HandsOnBellyIn the main it is Self Employed Community Midwives (SCEMs) who are registered with the HSE (Health Service Executive) but who practice independently and are self-employed who provide a home birth service in Ireland.

Some hospitals operate a limited home birth service, the largest being that run by the Domino service in Holles Street Maternity Hospital in Dublin.

There are differences between these two home birth services, some more profound than others, but the more immediate one is that individual SECMs attend all the women who engage their services whereas hospital-employed midwives work as a team and, working shifts, share their caseload.

Another difference, not always immediately noticeable, is that midwives employed by the hospitals unlike SECMs are ultimately under the supervision of the hospital obstetricians. For some women, this makes SECMs their first choice as they are employing midwives who practice in full freedom and in full utilization of their expertise.

These women do not choose home birth under hospital schemes because they suspect that obstetrics will influence the midwives and conflict with the type of midwife-led care they desire. Yet for others it is this very arrangement in the hospital run home birth schemes, which reassures them greatly, and they believe that the hospital home birth service provides them with the best of both worlds.

Self Employed Community Midwives

They are professionals in their own right and qualified to practice independently in providing all services to those who opt for home birth. As midwives they are the only professionals whose training is concerned solely with maternity care and they are specialists in normal maternity care (obstetrics is the study of abnormal pregnancy and labour). The SECM can provide full antenatal care; labour and delivery; and postnatal care up to and including a six week check up. She may also conduct the regular paediatric newborn checks and the P.K.U. (heel prick test) on the baby. When it comes to establishing breast-feeding, she will provide the best of encouragement and support. SECMs provide a very personalised service and will answer any questions you have about the services they offer. Fortunately, there are a number of SECMs in Ireland (see list). Most of the 200 home births per year in Ireland are attended by them. You contact them privately – if there isn´t a midwife near you, you should write to the HSE and insist that you are determined to go ahead with your plans for a home birth. Remember that the service provided by each SECM might vary, both in number of visits and to some degree in practices. For example, some SECMs practice shared antenatal care with a local maternity hospital. When you meet your midwife you should ask her to describe the service she will provide and ensure that you clarify any questions you might have. Equally you should make sure to supply the midwife with full health details.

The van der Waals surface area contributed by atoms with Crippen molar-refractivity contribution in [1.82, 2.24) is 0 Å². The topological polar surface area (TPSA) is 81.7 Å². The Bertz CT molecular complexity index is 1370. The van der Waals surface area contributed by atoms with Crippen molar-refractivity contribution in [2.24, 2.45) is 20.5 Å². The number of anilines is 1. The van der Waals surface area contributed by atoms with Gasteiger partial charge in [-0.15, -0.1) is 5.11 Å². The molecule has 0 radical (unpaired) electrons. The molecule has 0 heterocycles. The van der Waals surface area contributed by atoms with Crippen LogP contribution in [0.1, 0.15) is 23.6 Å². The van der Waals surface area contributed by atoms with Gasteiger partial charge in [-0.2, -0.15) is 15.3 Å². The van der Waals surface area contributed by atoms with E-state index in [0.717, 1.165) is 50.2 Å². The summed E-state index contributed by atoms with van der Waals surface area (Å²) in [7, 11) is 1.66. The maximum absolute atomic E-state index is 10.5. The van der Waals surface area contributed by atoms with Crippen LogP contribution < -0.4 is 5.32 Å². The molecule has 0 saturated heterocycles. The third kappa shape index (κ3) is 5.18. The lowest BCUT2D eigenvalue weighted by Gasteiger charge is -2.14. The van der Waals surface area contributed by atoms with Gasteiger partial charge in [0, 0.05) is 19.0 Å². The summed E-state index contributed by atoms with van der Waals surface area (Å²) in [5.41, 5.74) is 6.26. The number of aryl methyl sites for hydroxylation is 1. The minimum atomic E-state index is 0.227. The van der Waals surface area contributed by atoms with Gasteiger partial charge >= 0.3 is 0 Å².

Nowadays very few General Practitioners attend births; because of this they do not have the skills which would be required to attend domiciliary births safely: As a result doctors are no longer insured to attend births. However, some doctors will share the antenatal care with your midwife or team of midwives under the combined care scheme and most doctors will offer the baby a three day check (necessary if you are part of a hospital scheme) and also offer you and the baby the six/ten week check post partum..However, don’t be surprised if your G.P. is not supportive of home birth and is adamant that home birth is not safe: many are not well informed about home birth and it is important to remember that they are not experts in maternity care. The Home Birth Association and our regional contacts may have information about supportive doctors in your area Alternatively, you may feel that it is not your responsibility to persuade your G.P. about the wisdom of your decision.

Combined Care

A few women are fortunate enough to have the combined care of both an enthusiastic G.P. and a skilled midwife who will work together in providing complementary domiciliary services. This system would be akin to the District community midwifery services, which sadly, were phased out from the 1950s through to the 1970s. Some HSE Regions insist that a doctor must be involved, knowing that very few will agree to do so. There is no statutory requirement for a doctor to be present at a birth, at home or in hospital.

Hospital Home Birth Schemes

For those women lucky enough to be able to participate in one of the Home Birth Schemes, they will be cared for by a team of community midwives, and should ask about the scheme at the hospital booking clinic, at the GP’s surgery, at the local Health Centre or by phoning the hospital directly.

Other Hospital services

Blood tests and scans will be available in your local hospital when required. Most SECMs will suggest that you register at your local maternity hospital in case you need to transfer into hospital care either before, during, or after you have your baby.

Unassisted Births

While we can appreciate the frustration felt by parents who want to have their babies born at home, we in the Home Birth Association cannot support a woman’s/couple’s decision to go ahead with the delivery without trained medical attendants present.

While we can appreciate the frustration felt by parents who want to have their babies born at home, we in the Home Birth Association cannot support a woman’s/couple’s decision to go ahead with the delivery without trained medical attendants present.